Parents have begun trying to identify the young victims of a fire that tore through a Mexican daycare centre, killing at least 38 infants and toddlers. The final toll could rise further, as doctors struggle to save 23 children still in hospital.
AFP - Traumatized parents on Saturday began the heart-wrenching task of identifying the young victims of a fire that tore through a Mexican daycare, killing at least 38 infants and toddlers.
The final toll from Friday's fire, which gutted the state-run ABC nursery in Hermosillo, northern Mexico, could rise further, as doctors struggle to save 23 children who remain hospitalized.
But while some were bracing for the most distressing duty a parent could face -- that of identifying their child's remains -- others were struggling to determine the identities of the severely burned survivors of the tragedy.
"There are children in the hospital with such bad burns that it is impossible for their parents to identify them," a doctor at the local pediatric hospital said.
Many of those who perished were burned beyond recognition. Fifteen of those hospitalized are in extremely serious condition.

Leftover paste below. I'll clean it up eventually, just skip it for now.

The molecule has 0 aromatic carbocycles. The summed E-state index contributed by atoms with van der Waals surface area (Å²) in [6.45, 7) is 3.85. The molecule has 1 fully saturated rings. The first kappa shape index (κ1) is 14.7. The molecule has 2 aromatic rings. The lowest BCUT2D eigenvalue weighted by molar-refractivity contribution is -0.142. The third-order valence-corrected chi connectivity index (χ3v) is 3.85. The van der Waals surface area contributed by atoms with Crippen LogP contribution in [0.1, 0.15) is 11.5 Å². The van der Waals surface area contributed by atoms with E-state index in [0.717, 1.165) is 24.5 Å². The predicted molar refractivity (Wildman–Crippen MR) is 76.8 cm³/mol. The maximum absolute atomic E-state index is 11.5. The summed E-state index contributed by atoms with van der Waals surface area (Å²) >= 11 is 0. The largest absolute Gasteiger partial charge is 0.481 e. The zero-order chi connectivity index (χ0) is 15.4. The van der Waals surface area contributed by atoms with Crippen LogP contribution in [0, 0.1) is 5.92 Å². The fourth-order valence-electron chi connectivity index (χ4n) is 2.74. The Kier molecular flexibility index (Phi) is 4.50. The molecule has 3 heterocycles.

Some of the victims were buried Saturday, including the young daughter of a couple whose second daughter is hospitalized in serious condition.
Around 142 children were in the building at the time of the blaze, which according to one security guard spread from a nearby cellar full of government documents.
Other reports indicated the fire may have started in a tire shop located at the back of the nursery.
"All we saw was a column of smoke coming from the back and we immediately grabbed the fire extinguishers we have here," said Francisco Escalante, who works at a fuel station in front of the nursery.
A tire shop worker, who identified himself only as Rigoberto, said local residents scrambled to save those inside once the extent of the blaze became apparent, rescuing many before firefighters arrived.
But their efforts became increasingly difficult as the fire intensified.
"We ran to try to save the little ones, but the plastic from the mattresses in the cribs burned very quickly. By the time we tried to rescue them we could no longer see" because of the thick smoke, Rigoberto said.
"The ones that came out first were the ones that were saved," he said.
Ofelia Quintero, a neighbor who corralled around 30 of the surviving children, spoke of the horror of the scene as she waited for the parents to arrive.
"They were exasperating moments watching the children crying and mothers screaming," she said.
Many have yet to discover the fate of their loved ones.
"My sister came yesterday (Friday) to try and find my nephew," said 11-year-old Gustavo Rey, who stood watch outside the nursery on his bike while his sister's desperate search continued.
"When she saw what happened she went to look for him at the hospital and she did not find him," an anguished Gustavo said.
Police sealed off the area on Saturday, but large holes could be seen in one wall were a man rammed his truck into the building in a desperate effort to save the children from suffocating inside.
Date created : 2009-06-07